Before You Start This Walkthrough
Accessing Your Site
The Administration Panel
The Administration Panel has three sections that you will be working with:
- The Header
The Header is the shaded strip at the top of the page. On the left, you will see the name of your blog and a “View Site” button that will take you back to your site. On the right, you will see a Favorites Menu of common tasks, your name (When clicked takes you to your profile settings page.), and the Log Out button. (Ignore the “Turbo” button, it is not installed on Colby WordPress MU.)
- The Navigation Menu
The left side of the screen holds the Navigation Menu. This is a listing of functions and features you will be using. At the very top, you will see the “Dashboard”. This view is currently displayed in the image above. The “My Blogs” link takes you to a listing of your blogs. The following menu items can be expanded or collapsed by clicking on the down-arrow that is to the right of each menu item. This arrow is hidden until you hover your mouse pointer over the title of the item.
Expanded Collapsed Icons
- The Work Area
The Work Area is in the center of your screen. When you click on any Navigation Menu item, the features and functions available to you related to that item will display in this area. In the current image, the Work Area for the Dashboard is displayed.
The Dashboard displays information about your site. It tells you howmany pages and posts and comments you have. It tells you what Widgets you have installed and what version of WordPress your are running. From here, you jump into the functional areas of the WordPress Administrative Panel.
The Order of Things…
This is a “Which came first, the chicken or the egg?” type of question. We could start talking about posts and pages and then move on to themes and widgets; or we could first talk about themes and widgets and then move on to posts and pages. It probably is a matter of personal preference. We have chosen to talk about themes and widgets first because many themes predetermine how your posts and pages will be displayed. It would be possible to get all your posts and pages created and then choose a theme or widget that would force you to re-design.
(The following section of tutorial content is based heavily on the WordPress Codex at http://codex.wordpress.org/Administration_Panels#Settings_-_Configuration_Settings)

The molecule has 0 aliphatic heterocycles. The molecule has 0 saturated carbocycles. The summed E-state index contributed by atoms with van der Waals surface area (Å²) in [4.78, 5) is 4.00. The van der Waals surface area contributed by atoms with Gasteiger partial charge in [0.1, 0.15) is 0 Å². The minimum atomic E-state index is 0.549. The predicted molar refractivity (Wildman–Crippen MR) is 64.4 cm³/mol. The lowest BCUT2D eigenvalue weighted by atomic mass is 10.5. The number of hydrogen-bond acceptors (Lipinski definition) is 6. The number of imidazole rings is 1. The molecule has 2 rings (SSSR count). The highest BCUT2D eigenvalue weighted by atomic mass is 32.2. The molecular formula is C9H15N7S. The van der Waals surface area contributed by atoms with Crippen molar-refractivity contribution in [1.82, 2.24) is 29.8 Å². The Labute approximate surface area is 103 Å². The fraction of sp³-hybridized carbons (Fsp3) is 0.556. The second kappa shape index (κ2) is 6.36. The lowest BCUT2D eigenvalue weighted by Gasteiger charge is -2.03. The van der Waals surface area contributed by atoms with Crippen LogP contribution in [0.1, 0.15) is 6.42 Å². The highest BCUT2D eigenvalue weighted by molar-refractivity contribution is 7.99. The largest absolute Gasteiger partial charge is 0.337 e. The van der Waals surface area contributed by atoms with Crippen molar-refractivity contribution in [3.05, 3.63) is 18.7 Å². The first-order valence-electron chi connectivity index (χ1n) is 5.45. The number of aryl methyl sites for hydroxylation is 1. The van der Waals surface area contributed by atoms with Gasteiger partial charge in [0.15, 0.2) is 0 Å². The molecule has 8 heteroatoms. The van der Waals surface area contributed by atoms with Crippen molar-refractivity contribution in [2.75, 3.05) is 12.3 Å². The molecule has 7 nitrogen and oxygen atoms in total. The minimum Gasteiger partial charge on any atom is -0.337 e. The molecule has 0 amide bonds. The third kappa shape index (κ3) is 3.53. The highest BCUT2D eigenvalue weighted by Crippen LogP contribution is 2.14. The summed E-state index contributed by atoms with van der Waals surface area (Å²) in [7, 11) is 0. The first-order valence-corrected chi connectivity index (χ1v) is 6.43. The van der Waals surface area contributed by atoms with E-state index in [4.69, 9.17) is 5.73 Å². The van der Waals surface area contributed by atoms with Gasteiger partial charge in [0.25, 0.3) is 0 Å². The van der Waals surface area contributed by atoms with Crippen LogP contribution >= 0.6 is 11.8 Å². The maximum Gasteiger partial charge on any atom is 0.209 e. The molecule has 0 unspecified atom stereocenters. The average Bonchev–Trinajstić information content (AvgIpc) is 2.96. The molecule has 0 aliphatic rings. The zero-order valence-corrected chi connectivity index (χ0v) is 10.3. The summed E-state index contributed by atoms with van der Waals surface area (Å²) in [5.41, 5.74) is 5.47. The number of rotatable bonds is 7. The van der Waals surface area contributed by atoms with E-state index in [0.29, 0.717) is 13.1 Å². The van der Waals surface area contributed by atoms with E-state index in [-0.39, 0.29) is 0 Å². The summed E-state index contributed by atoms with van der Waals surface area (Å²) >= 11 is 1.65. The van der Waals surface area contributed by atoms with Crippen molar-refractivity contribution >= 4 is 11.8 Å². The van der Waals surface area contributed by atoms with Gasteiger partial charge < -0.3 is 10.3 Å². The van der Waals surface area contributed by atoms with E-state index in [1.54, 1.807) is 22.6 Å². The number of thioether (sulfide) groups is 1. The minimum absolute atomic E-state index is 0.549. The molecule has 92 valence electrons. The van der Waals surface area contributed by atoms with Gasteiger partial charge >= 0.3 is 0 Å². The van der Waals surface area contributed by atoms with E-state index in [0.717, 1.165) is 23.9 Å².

Defining Your General Settings
Here you will find all the settings that define your blog as a whole. They effect how your site behaves, how you interact with your site, and how the rest of the world interacts with your site.
The General subpanel defines the most basic configuration settings for your site: the title and location, who may register on your blog, and how dates and times are calculated and displayed.
This subpanel controls your interface for writing new posts. They control such things as the size of the ‘post box’, the default Category, the default Link Category, default image sizes, and the optional Post-via email feature.
The settings in the Settings Reading SubPanel are few in number, but still important. You can decide if you want posts, or a “static” Page, displayed as your blog’s front (main) page. You can also adjust how many posts are displayed on that main page. In addition, you can adjust syndication feed features to determine how the information from your site is sent to a reader’s web browser or other applications.
The Settings Discussion SubPanel allows you to control settings concerning incoming and outgoing comments, pingbacks and trackbacks. You can also control from this SubPanel the circumstances under which your blog sends you e-mail notifying you about the goings on at your site, and you can decide if your blog should show Avatars and their ratings.
The Settings Media SubPanel allows you to determine where images, documents, and other media files will be linked to when inserted into the body of a post and to specify the maximum dimensions in pixels to use when inserting an image into the body of a post.
The Settings Privacy SubPanel controls your blog visibility to search engines such as Google and Technorati. You can decide if you would like your blog to be visible to everyone, including search engines (like Google, Sphere, Technorati) and archivers. If you don’t want your blog available to the search engines you can block search engines, but allow normal visitors to see your site.
By default WordPress uses web URLs which have question marks and lots of numbers in them, however WordPress offers you the ability to create a custom URL structure for your permalinks and archives. This can improve the aesthetics, usability, and forward-compatibility of your links.
WordPress has so many features, that some of them defy categorization. Features like file uploads, link tracking and support for custom “hacks” can be controlled from the Settings Miscellaneous SubPanel.
Selecting a Theme for Your Site
Choosing and Displaying Widgets
Creating and Editing Posts
Creating and Editing Pages